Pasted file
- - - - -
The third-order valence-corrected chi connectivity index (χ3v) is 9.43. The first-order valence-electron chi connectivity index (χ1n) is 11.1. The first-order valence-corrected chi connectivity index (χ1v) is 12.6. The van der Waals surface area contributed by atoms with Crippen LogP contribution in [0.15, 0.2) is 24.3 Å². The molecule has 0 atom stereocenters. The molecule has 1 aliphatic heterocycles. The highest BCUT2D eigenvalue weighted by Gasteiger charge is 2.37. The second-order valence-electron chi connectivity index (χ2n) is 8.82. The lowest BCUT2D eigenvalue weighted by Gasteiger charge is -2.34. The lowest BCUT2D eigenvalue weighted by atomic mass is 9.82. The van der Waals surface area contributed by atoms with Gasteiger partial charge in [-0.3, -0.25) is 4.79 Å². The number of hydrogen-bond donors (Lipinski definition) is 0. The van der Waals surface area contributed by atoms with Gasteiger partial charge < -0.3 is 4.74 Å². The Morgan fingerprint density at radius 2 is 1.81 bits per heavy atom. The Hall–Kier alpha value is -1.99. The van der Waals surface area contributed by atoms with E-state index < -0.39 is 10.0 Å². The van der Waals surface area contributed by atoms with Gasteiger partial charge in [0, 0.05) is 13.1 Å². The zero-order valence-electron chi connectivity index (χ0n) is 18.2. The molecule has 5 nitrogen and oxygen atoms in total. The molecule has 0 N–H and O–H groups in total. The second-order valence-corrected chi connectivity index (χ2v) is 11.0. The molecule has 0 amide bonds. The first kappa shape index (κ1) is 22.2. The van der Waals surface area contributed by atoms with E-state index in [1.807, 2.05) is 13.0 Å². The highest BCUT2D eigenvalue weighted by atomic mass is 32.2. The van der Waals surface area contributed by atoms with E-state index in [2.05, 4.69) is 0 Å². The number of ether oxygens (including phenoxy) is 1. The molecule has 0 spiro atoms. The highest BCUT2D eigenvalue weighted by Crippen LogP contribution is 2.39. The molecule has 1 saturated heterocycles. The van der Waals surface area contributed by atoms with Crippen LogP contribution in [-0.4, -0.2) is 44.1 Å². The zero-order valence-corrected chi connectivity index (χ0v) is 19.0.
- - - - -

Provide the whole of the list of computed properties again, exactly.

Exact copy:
The third-order valence-corrected chi connectivity index (χ3v) is 9.43. The first-order valence-electron chi connectivity index (χ1n) is 11.1. The first-order valence-corrected chi connectivity index (χ1v) is 12.6. The van der Waals surface area contributed by atoms with Crippen LogP contribution in [0.15, 0.2) is 24.3 Å². The molecule has 0 atom stereocenters. The molecule has 1 aliphatic heterocycles. The highest BCUT2D eigenvalue weighted by Gasteiger charge is 2.37. The second-order valence-electron chi connectivity index (χ2n) is 8.82. The lowest BCUT2D eigenvalue weighted by Gasteiger charge is -2.34. The lowest BCUT2D eigenvalue weighted by atomic mass is 9.82. The van der Waals surface area contributed by atoms with Gasteiger partial charge in [-0.3, -0.25) is 4.79 Å². The number of hydrogen-bond donors (Lipinski definition) is 0. The van der Waals surface area contributed by atoms with Gasteiger partial charge < -0.3 is 4.74 Å². The Morgan fingerprint density at radius 2 is 1.81 bits per heavy atom. The Hall–Kier alpha value is -1.99. The van der Waals surface area contributed by atoms with E-state index < -0.39 is 10.0 Å². The van der Waals surface area contributed by atoms with Gasteiger partial charge in [0, 0.05) is 13.1 Å². The zero-order valence-electron chi connectivity index (χ0n) is 18.2. The molecule has 5 nitrogen and oxygen atoms in total. The molecule has 0 N–H and O–H groups in total. The second-order valence-corrected chi connectivity index (χ2v) is 11.0. The molecule has 0 amide bonds. The first kappa shape index (κ1) is 22.2. The van der Waals surface area contributed by atoms with E-state index in [1.807, 2.05) is 13.0 Å². The highest BCUT2D eigenvalue weighted by atomic mass is 32.2. The van der Waals surface area contributed by atoms with E-state index in [2.05, 4.69) is 0 Å². The number of ether oxygens (including phenoxy) is 1. The molecule has 0 spiro atoms. The highest BCUT2D eigenvalue weighted by Crippen LogP contribution is 2.39. The molecule has 1 saturated heterocycles. The van der Waals surface area contributed by atoms with Crippen LogP contribution in [-0.4, -0.2) is 44.1 Å². The zero-order valence-corrected chi connectivity index (χ0v) is 19.0.